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The Blurred Borders of Racism, Neo-Fascism and National Populism

Today’s European context is characterised by growing nationalism, racism, xenophobia, and Islamophobia. These manifestations are de facto supported by mainstream parties such as the German CDU-CSU, the British Conservative Party, the French UMP and also Socialist Party (by way of example, we can quote the declarations of current Prime Minister Manuel Valls on the Roma people). However, they are more openly promoted by different parties and movements that are generally defined as right-wing populists. The term “populist” has in fact progressively replaced “fascist” to define far or radical right-wing movements and parties such as, for example, the Front National in France, expressing the “more covert” forms of racism, which can be broadly defined as “cultural racism”. Fascism—or, more precisely neo-fascism—has not disappeared in the meantime: having over the years readapted its ideology and its symbols, it is still a minoritarian component in the European political arena. This paper considers the differences and similarities between neo-fascism and right-wing “populist” movements, focusing on the Italian case, which can be instructive  due to the old tradition of fascism and neo-fascism, dating back to the forties (the years immediately following World War II), and the presence of a right-wing populist force, the Northern League, whose anti-immigration message (more recently combined with strong anti-euro and anti-EU positions) is at the core of its programme.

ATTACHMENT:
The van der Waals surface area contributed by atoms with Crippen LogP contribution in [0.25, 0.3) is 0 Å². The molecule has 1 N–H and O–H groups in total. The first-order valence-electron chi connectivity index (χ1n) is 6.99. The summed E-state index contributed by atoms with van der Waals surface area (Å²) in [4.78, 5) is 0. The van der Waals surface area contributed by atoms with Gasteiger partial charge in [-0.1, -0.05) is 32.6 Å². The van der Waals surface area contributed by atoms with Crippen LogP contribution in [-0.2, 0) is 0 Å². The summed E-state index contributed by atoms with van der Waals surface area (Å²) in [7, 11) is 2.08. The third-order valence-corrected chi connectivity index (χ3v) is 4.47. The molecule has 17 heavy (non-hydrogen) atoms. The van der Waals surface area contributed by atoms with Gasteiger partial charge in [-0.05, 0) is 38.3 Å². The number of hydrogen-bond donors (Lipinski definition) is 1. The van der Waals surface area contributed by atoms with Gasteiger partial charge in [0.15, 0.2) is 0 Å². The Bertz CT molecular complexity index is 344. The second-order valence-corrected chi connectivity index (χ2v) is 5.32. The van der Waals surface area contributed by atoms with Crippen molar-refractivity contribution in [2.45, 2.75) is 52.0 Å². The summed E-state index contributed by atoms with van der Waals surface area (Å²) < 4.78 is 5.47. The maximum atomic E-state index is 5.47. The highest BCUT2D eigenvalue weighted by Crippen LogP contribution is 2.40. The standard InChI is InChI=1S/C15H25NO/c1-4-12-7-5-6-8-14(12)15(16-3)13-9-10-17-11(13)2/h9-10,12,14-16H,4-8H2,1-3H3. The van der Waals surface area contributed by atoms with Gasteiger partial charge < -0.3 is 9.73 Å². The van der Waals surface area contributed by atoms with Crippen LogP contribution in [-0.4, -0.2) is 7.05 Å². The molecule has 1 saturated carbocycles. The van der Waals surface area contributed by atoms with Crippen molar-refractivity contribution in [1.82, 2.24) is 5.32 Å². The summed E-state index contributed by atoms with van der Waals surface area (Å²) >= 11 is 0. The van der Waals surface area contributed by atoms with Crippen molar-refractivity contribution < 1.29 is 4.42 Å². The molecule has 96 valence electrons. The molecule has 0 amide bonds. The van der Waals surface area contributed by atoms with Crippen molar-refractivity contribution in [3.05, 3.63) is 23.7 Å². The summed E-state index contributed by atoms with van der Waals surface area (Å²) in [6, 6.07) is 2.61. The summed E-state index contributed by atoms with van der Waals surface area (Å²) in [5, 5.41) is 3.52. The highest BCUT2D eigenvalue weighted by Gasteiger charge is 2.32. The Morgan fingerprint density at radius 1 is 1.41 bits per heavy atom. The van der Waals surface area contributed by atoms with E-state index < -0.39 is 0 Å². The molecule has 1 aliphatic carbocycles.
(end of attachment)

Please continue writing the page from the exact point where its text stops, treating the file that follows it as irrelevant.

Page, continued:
Article inside journal

Issue No. 260 - Racism: Cut up World
Časopis za kritiko znanosti
2015 , volume volume 43 , issue issue 260
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